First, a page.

Arab-Israeli War of 1967

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The following article is from The Great Soviet Encyclopedia (1979). It might be outdated or ideologically biased.

Arab-Israeli War of 1967


(Russian title: Israeli Aggression Against the Arab States in 1967), an armed attack by Israel against Egypt, Jordan, and Syria on June 5, 1967, incited by the imperialist powers and international Zionism, which led to the seizure of considerable Arab territory by Israel.

The imperialist forces, headed by the ruling circles of the USA, intended by means of the Israeli aggression to inflict a blow against the movement in Arab countries aimed at strengthening national independence, to provoke the overthrow of the progressive regimes in Egypt and Syria, and to strengthen the position of neocolonialism and reaction in the Arab world. The Zionist ruling clique of Israel sought to realize its expansionist plans for the creation of a “Greater Israel” from the Nile to the Euphrates, to consolidate their position within the country, and to strengthen their ties with the monopolistic circles of the USA.

The aggression was prepared over a long period of time. On May 9, 1967, the Israeli Knesset (parliament) granted the government the authority to begin military actions against Syria. In order to carry out the aggression and justify it to world public opinion, Israel, encouraged by imperialist and international Zionist circles, took advantage of the measures of the Arab states (in particular, of Egypt) to strengthen their borders. The reactionary world press propagandized strenuously for Israel’s thesis that it needed to wage war against the Arab states in order to preserve its existence, which was allegedly threatened. Extremist statements of various Arab figures were exploited toward this end (for example, the former Palestinian Arab leader Ahmad Shukayri, who called on the Arabs to annihilate Israel). Material and military aid to Israel from the imperialist states and international Zionist organizations, the careful preparations that had been carried out beforehand, and the suddenness of its attack allowed the Israeli air force to put out of action the greater part of the battle planes and airfields of Egypt, Jordan, and Syria in the course of the first few hours of military action on June 5, 1967. This determined the outcome of military operations in favor of the aggressor. During the six days of military actions (the “six-day war”), Israeli forces seized the Sinai Peninsula (advancing to the eastern bank of the Suez Canal, which was closed to navigation as a result) and the Gaza region (Egypt), the western bank of the Jordan River and the eastern sector of Jerusalem (Jordan), and the Golan Heights (Syria). A total of about 70,000 sq km was occupied, with a population of more than 1 million people.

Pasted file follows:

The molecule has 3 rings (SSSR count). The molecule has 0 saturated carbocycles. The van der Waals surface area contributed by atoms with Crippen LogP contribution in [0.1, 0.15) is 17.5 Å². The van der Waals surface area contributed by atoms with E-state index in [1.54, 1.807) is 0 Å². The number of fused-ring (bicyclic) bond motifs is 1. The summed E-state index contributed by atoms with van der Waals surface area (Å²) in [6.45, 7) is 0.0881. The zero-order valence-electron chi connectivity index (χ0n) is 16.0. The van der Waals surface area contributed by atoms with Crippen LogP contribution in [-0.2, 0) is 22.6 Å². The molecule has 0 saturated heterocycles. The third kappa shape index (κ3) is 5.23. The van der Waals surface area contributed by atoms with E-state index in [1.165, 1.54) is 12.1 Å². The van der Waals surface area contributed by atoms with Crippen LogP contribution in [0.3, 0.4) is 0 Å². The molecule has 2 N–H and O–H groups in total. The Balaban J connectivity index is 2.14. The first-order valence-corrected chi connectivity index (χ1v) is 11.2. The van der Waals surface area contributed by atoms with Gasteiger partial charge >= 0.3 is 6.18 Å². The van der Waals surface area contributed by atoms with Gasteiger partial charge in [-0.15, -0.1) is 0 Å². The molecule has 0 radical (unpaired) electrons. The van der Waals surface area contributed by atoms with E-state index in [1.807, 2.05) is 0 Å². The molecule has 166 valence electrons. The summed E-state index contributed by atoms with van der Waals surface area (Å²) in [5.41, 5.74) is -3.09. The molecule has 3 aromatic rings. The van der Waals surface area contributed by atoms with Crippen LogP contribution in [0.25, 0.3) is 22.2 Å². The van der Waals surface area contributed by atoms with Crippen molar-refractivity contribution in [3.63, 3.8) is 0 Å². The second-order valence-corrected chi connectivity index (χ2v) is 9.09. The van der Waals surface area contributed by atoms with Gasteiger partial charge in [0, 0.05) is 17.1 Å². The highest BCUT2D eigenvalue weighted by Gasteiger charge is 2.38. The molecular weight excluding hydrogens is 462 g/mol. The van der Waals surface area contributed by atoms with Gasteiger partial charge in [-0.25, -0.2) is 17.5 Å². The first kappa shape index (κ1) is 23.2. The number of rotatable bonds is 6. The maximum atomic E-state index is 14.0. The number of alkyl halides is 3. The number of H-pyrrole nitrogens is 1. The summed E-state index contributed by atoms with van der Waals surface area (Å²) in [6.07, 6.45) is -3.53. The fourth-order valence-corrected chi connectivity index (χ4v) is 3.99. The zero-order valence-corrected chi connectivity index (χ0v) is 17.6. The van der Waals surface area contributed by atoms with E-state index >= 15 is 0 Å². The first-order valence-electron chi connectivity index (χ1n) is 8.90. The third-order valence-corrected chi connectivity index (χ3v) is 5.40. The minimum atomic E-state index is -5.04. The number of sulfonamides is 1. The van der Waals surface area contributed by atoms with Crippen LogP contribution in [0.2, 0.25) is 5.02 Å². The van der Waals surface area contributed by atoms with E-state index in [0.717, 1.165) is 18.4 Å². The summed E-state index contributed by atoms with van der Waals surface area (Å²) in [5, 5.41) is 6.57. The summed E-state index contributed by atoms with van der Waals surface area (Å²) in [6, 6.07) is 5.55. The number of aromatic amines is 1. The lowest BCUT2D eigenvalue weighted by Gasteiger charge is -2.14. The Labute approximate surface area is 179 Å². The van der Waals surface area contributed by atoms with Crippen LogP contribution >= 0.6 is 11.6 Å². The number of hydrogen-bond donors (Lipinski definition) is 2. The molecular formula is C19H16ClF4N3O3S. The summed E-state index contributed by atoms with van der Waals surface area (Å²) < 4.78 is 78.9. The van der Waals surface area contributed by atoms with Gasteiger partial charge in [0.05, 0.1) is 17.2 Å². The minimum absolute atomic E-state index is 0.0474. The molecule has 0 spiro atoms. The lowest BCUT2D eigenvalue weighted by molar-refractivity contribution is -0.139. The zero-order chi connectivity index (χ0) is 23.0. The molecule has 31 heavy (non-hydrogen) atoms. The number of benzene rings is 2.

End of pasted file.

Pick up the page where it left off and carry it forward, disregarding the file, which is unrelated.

In the course of its aggression, the government of Israel ignored the resolutions of the United Nations Security Council of June 6, 7, and 9, 1967, on the immediate cessation of fire and of all military actions. Only after the fourth Security Council resolution (June 10, 1967), after the USSR and a number of other states broke off diplomatic relations with Israel and Israel was sent a warning concerning the implementation of sanctions, were military actions discontinued (June 10, 1967). An important role in halting the Israeli offensive was played by the decisive position of the European socialist countries, whose leaders assembled at a conference in Moscow on June 9, 1967. The participants in the conference (the USSR, the People’s Republic of Hungary, the German Democratic Republic, the People’s Republic of Bulgaria, the People’s Republic of Poland, the Federated Socialist Republic of Yugoslavia, and the Czechoslovak Socialist Republic) expressed their solidarity with the just struggle of the Arab peoples and their readiness to do everything necessary to aid the peoples of the Arab countries in repulsing the aggressor.

An acute military-political crisis arose in the Middle East as a result of the Israeli aggression, a crisis charged with the threat of developing into an international conflict.

Even after the advance of their troops was halted, the ruling circles of Israel, enjoying the support of international imperialist circles (headed by the USA with the support of various Zionist organizations of the Western countries), continued aggressive actions with respect to the neighboring Arab countries and set about the thorough exploitation of the occupied Arab territories. Despite the resolutions of the UN (such as that of July 4, 1967), the Israeli parliament adopted in July 1967 a law on the inclusion of the eastern sector of Jerusalem as part of Israel. The construction of military settlements was begun in the Sinai, on the west bank of the Jordan River, and on the Golan Heights. As a result of military actions and repression by the Israeli authorities, hundreds of thousands of Arabs were driven from the occupied territories to the east bank of the Jordan. Representatives of the government of Israel openly declared their intention to annex the seized Arab lands.